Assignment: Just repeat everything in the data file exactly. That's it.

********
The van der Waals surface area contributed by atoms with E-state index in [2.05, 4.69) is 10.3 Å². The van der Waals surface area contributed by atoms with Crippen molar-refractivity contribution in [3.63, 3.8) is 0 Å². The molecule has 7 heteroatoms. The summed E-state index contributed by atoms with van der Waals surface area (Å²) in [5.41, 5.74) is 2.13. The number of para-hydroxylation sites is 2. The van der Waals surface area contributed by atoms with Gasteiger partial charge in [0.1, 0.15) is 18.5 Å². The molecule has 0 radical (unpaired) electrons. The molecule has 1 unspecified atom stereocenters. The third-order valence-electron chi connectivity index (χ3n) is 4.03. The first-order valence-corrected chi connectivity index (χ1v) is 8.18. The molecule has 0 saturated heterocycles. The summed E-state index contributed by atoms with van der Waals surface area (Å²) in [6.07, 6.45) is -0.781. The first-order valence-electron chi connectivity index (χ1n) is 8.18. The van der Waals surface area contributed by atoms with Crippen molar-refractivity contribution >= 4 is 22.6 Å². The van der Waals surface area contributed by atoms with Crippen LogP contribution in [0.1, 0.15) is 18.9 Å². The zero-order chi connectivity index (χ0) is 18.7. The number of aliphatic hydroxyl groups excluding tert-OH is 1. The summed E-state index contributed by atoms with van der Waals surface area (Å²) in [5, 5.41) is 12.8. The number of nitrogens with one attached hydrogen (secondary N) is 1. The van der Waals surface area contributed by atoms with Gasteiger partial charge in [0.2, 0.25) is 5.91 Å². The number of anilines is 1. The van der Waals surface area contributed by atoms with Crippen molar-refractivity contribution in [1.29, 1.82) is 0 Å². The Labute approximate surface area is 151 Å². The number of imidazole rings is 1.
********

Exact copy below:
The van der Waals surface area contributed by atoms with E-state index in [2.05, 4.69) is 10.3 Å². The van der Waals surface area contributed by atoms with Crippen molar-refractivity contribution in [3.63, 3.8) is 0 Å². The molecule has 7 heteroatoms. The summed E-state index contributed by atoms with van der Waals surface area (Å²) in [5.41, 5.74) is 2.13. The number of para-hydroxylation sites is 2. The van der Waals surface area contributed by atoms with Gasteiger partial charge in [0.1, 0.15) is 18.5 Å². The molecule has 0 radical (unpaired) electrons. The molecule has 1 unspecified atom stereocenters. The third-order valence-electron chi connectivity index (χ3n) is 4.03. The first-order valence-corrected chi connectivity index (χ1v) is 8.18. The molecule has 0 saturated heterocycles. The summed E-state index contributed by atoms with van der Waals surface area (Å²) in [6.07, 6.45) is -0.781. The first-order valence-electron chi connectivity index (χ1n) is 8.18. The van der Waals surface area contributed by atoms with Crippen molar-refractivity contribution >= 4 is 22.6 Å². The van der Waals surface area contributed by atoms with Crippen LogP contribution in [0.1, 0.15) is 18.9 Å². The zero-order chi connectivity index (χ0) is 18.7. The number of aliphatic hydroxyl groups excluding tert-OH is 1. The summed E-state index contributed by atoms with van der Waals surface area (Å²) in [5, 5.41) is 12.8. The number of nitrogens with one attached hydrogen (secondary N) is 1. The van der Waals surface area contributed by atoms with Gasteiger partial charge in [0.2, 0.25) is 5.91 Å². The number of anilines is 1. The van der Waals surface area contributed by atoms with Crippen molar-refractivity contribution in [1.29, 1.82) is 0 Å². The Labute approximate surface area is 151 Å². The number of imidazole rings is 1.